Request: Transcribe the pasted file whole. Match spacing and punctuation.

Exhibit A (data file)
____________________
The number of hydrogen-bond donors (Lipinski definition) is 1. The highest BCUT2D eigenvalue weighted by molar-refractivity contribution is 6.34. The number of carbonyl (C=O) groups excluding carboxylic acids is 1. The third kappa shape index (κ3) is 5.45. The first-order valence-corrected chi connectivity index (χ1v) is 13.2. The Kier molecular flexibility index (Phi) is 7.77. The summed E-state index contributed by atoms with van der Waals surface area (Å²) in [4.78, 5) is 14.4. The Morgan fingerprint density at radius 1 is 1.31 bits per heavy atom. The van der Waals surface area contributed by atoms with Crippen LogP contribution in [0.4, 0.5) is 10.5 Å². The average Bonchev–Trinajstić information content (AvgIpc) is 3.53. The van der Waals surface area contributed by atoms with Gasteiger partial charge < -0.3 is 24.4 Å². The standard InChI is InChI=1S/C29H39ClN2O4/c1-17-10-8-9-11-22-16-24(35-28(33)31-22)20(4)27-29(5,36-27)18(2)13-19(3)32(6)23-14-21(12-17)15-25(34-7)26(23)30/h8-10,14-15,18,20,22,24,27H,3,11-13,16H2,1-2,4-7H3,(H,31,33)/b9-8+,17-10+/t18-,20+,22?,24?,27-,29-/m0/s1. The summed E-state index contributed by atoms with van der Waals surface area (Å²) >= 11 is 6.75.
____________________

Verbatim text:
The number of hydrogen-bond donors (Lipinski definition) is 1. The highest BCUT2D eigenvalue weighted by molar-refractivity contribution is 6.34. The number of carbonyl (C=O) groups excluding carboxylic acids is 1. The third kappa shape index (κ3) is 5.45. The first-order valence-corrected chi connectivity index (χ1v) is 13.2. The Kier molecular flexibility index (Phi) is 7.77. The summed E-state index contributed by atoms with van der Waals surface area (Å²) in [4.78, 5) is 14.4. The Morgan fingerprint density at radius 1 is 1.31 bits per heavy atom. The van der Waals surface area contributed by atoms with Crippen LogP contribution in [0.4, 0.5) is 10.5 Å². The average Bonchev–Trinajstić information content (AvgIpc) is 3.53. The van der Waals surface area contributed by atoms with Gasteiger partial charge < -0.3 is 24.4 Å². The standard InChI is InChI=1S/C29H39ClN2O4/c1-17-10-8-9-11-22-16-24(35-28(33)31-22)20(4)27-29(5,36-27)18(2)13-19(3)32(6)23-14-21(12-17)15-25(34-7)26(23)30/h8-10,14-15,18,20,22,24,27H,3,11-13,16H2,1-2,4-7H3,(H,31,33)/b9-8+,17-10+/t18-,20+,22?,24?,27-,29-/m0/s1. The summed E-state index contributed by atoms with van der Waals surface area (Å²) >= 11 is 6.75.